75 years of memories

The Wizard of Oz celebrates 75th anniversary


Monday marks the 75th anniversary of the release of The Wizard of Oz. Throughout its years, this film has been held close to the hearts by viewers of all ages.

The film stars Judy Garland as Dorothy Gale, a young girl from Kansas who gets swept up in a tornado that drops her in the Land of Oz She makes friends and enemies during her adventure down the Yellow Brick Road. Dorothy desires to return home while her new friends have hopes for a brain, a heart and courage. They all think that the Great Wizard of Oz can grant their wishes.

First released August 25th, 1939, The Wizard of Oz was not initially a box office success. Then in 1956 with the television broadcast of the film it was reintroduced to the public, which was when it finally became one of the most renowned films in cinema history. The movie is definitely eminent for its use of Technicolor in the Land of Oz, but its musical soundtrack, fantasy story elements and characters made it truly memorable.

There are unforgettable scenes throughout the movie, such as Dorothy in the poppy field, the Wicked Witch of the West with her flying monkeys and the Munchkins’ sprightly dance when greeting Dorothy. Viewers haven’t forgotten a single detail from watching it many years ago. Several had great memories of watching the film as a family tradition, and they still cherish these joyful recollections to this very day.

“The first time I saw this movie was in 1959. I saw it in the Circle Theatre downtown. I’ve watched it every year since then,” Ben Davis parent Jackie Sumner said.

“The first time I watched the movie I was six. We had a colored tv then, and I got to lay down in front of the tv and watch it,” Ben Davis graduate Dale Tryon said.

“I hadn’t watched it until after my kids were born, so that would have been around 1971. We used to always watch it every year when it came on, and we’d make a special deal out of it. All of us would curl up and watch it together with popcorn and chips. It was a family tradition,” Ben Davis graduate Carol J. Smith said.

Even teenagers of our generation have watched this movie too, enjoying the same wonderful memories that their family had from years ago.

“I first watched the movie when I was about 4 or 5. I asked my mom once why she name me Dorothy, and she said it was because she really liked The Wizard of Oz,” sophomore Dorothy Roggero said.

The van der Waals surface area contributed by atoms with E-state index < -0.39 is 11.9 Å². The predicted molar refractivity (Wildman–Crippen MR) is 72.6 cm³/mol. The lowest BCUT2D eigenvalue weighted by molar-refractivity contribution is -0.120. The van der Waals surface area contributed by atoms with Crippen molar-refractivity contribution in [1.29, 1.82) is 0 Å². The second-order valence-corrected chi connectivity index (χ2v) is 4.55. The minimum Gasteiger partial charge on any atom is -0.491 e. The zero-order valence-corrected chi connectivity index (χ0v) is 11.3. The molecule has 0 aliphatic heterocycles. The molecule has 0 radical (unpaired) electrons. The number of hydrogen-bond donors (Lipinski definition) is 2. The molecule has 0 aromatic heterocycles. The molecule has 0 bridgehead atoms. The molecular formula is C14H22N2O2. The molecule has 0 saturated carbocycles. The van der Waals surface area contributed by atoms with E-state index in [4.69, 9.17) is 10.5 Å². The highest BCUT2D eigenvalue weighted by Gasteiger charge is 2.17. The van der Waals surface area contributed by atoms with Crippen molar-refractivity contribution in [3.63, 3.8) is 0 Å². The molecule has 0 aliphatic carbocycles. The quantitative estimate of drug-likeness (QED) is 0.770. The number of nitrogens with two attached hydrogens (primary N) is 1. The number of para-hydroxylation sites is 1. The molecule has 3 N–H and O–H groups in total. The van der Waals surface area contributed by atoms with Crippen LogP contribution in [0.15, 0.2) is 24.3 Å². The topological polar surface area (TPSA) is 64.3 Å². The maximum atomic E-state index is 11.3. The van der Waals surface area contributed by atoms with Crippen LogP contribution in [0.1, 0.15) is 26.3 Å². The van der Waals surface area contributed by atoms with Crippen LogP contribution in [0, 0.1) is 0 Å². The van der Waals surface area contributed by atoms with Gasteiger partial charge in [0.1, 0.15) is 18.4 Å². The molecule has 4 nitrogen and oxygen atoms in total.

“I just remember sitting right in front of the tv watching it and playing with dolls, acting it out. I love the music in The Wizard of Oz. I like old timey music; it’s magical,” sophomore Samantha Hoerger said.

We consider The Wizard of Oz a classic not only because of its popularity and profound use of special effects but also because of the messages it offers to its viewers.

The quote “There’s no place like home” always pops into the mind whenever The Wizard of Oz is mentioned. The quote emphasizes that no matter where you go in life, home will always be there for you when you get back. Along with this message other viewers felt these messages were portrayed as well in The Wizard of Oz.

“It was a story about hope, and the idea that there’s still a little bit of magic left in the world,” Tryon said.

“The movie lets people know that there’s always hope. No matter what you face in life, you can overcome it,” Smith said.

Even though The Wizard of Oz is 75 years old, the morals it present to its audiences still apply today. This classical movie has withstood the test of time, helping generations with the message about how to deal with hardships in life.

The classic also has bridged the gaps between generations, allowing grandparents and their grandchildren to make wonderful family traditions. Join in the celebration of the classical movie, The Wizard of Oz, and its memories that were made throughout its years by watching it this month.


Fun facts:

  • The film was deemed “culturally significant” by the United States Library of Congress, which selected it for preservation in the National Film Registry in 1989.
  • Won the Academy Award for Best Original Music Score in 1940.
  • Won the Satellite Award for Best Classic DVD in 2005.
  • On initial release, the film only earned $3m.
  • The production costs came in at $2,777,000.
  • Has spawned two major sequels:  Wicked, a Broadway show based loosely on the movie; and Oz, The Great and Powerful, a 2013 movie based on the life of the Wizard.